Wednesday, September 26, 2012

Talon #0 - Review

What a fantastic idea for a new comic book series as well as a new character in the DC Universe. DC's new on-going comic "Talon," beginning in their Zero Month promotion, follows Calvin Rose. Calvin is a new face that fits snugly into the brilliant mythology Scott Snyder created with his massive, eleven-issue story arc about the harrowing Court of Owls that kick-started The New 52's Batman. Scott Snyder is back to help co-plot this new book with writer James Tynion IV, and I have to say, what a brilliant first issue.

Talon #0 gives us a very compelling and intriguing origin for Calvin Rose. He is a kid who ran away from an abusive father (a fact revealed to us in a rather brutal opener), eventually picked up by the Court of Owls, whom are impressed by the escape-art skills he has amassed since he left his home. They have him killing innocent people; evil acts they hide as just the opposite. In an effective panel revealing a particular assassin target, he decides that he must fight against, and separate himself from, the Court. We have our set-up.

Tynion and Snyder very smartly interlock all of the pieces of Rose's character. His upbringing, his indoctrination into the Court, even the very skills that the Court chose him for, boil down to one action - escaping. It's awesome. He's a clearly defined character and an easy one to get behind; a man trapped doing things he learns is vile, using the very skills they employed him for to escape the evil and attempt to stop it. I like Calvin.

The artwork isn't incredibly memorable, but it's not really a problem. Guillem March's scribbles tell the story well, with appropriate expression and detail. It puts the focus on the writing and the narrative, which is fine.

I had a lot of fun with Talon #0. Calvin Rose is a very cool character that I really want to keep my eye on. His origin is very concise and focused, and if future issues have that same approach, we'll have a really compelling book on our hands. This issue, at least, is quite rad.

Friday, September 21, 2012

Frankenstein: Agent of Shade #0 - Review

Frankenstein: Agent of Shade was one of those books that I almost picked up out of curiosity when The New 52 launched but didn't due to a lack of cash and a wealth of other compelling comics. Now that Zero Month has arrived and I'm a bigger boy making minimum wage, I decided to tap away three dollars while I was hanging out with my iPad this evening. It was a smart move, as Frankenstein: Agent of Shade #0 is a badass origin story for The New 52's Frankenstein.

This comic shows us the creation of the DCU's Frankenstein and the monster's progression into becoming an agent of Shade, protecting people from supernatural and monstrous threats. It clearly shows us who this character is and why he's so freaking cool. He's not bogged down by human-like emotional attachment, and accepts that he has the power to help people and that he is obligated to do so. We see this through a stylish battle with his mad-scientist creator as well as montage panels towards the end. It looks fantastic - oh-so very good coloring - and feels good, due to its excellent writing and staging.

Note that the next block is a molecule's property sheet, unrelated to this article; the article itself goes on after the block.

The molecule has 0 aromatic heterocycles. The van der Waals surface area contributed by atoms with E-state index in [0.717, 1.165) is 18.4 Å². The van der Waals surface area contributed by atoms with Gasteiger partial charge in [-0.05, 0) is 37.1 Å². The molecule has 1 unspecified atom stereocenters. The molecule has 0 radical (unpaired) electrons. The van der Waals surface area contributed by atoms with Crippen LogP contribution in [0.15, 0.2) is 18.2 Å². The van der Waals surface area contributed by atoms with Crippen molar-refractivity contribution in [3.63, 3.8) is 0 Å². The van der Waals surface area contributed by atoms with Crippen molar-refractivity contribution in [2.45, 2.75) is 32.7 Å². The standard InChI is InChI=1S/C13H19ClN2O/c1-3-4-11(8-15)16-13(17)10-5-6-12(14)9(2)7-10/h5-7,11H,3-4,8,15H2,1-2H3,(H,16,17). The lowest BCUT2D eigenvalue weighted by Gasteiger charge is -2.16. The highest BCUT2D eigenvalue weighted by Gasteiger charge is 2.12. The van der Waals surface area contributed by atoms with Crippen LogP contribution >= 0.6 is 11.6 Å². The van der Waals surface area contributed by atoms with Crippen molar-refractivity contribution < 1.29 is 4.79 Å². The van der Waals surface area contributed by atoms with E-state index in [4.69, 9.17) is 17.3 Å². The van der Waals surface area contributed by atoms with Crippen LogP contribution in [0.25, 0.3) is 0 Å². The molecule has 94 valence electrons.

This comic is really great. I'd say it's a pretty safe bet if you want a fun supernatural/fantasy book.

Wonder Woman #0 - Review

Wonder Woman isn't a series that I read month-to-month but its Zero issue is one that I decided to pick up. Brian Azzarello promised something a bit abstract with this issue in comparison to what the other creative teams are doing with DC's Zero Month, and Wonder Woman is a pretty sweet super hero, so it seemed like a fun way to drop three bucks. And it certainly proved to be: Wonder Woman #0 is tons of fun and easily one if the best Zero issues I've read so far. 

This issue takes a tongue-in-cheek, old-school approach, filling the pages with lengthy narration and frequent thought bubbles. This retro style is a fitting way to tell this book's simple and fun story from Diana's teen years in Paradise Island. She fights stereotypical mythological monsters and clashes characters with stereotypical mythological motivations, but it's really a joy to read. It's a bit humorous because of how self-aware it is and it's so well-written that the story itself is actually quite compelling. It's a good origin story that aggrandizes Diana appropriately. And it must be said that the colorful and expressive art is entirely pleasurable and fits well with the retro story-telling. 

I loved this issue. Zero Month's halt on my favorite stories hurt me a bit, but it's hard to complain when we're getting fun books like this.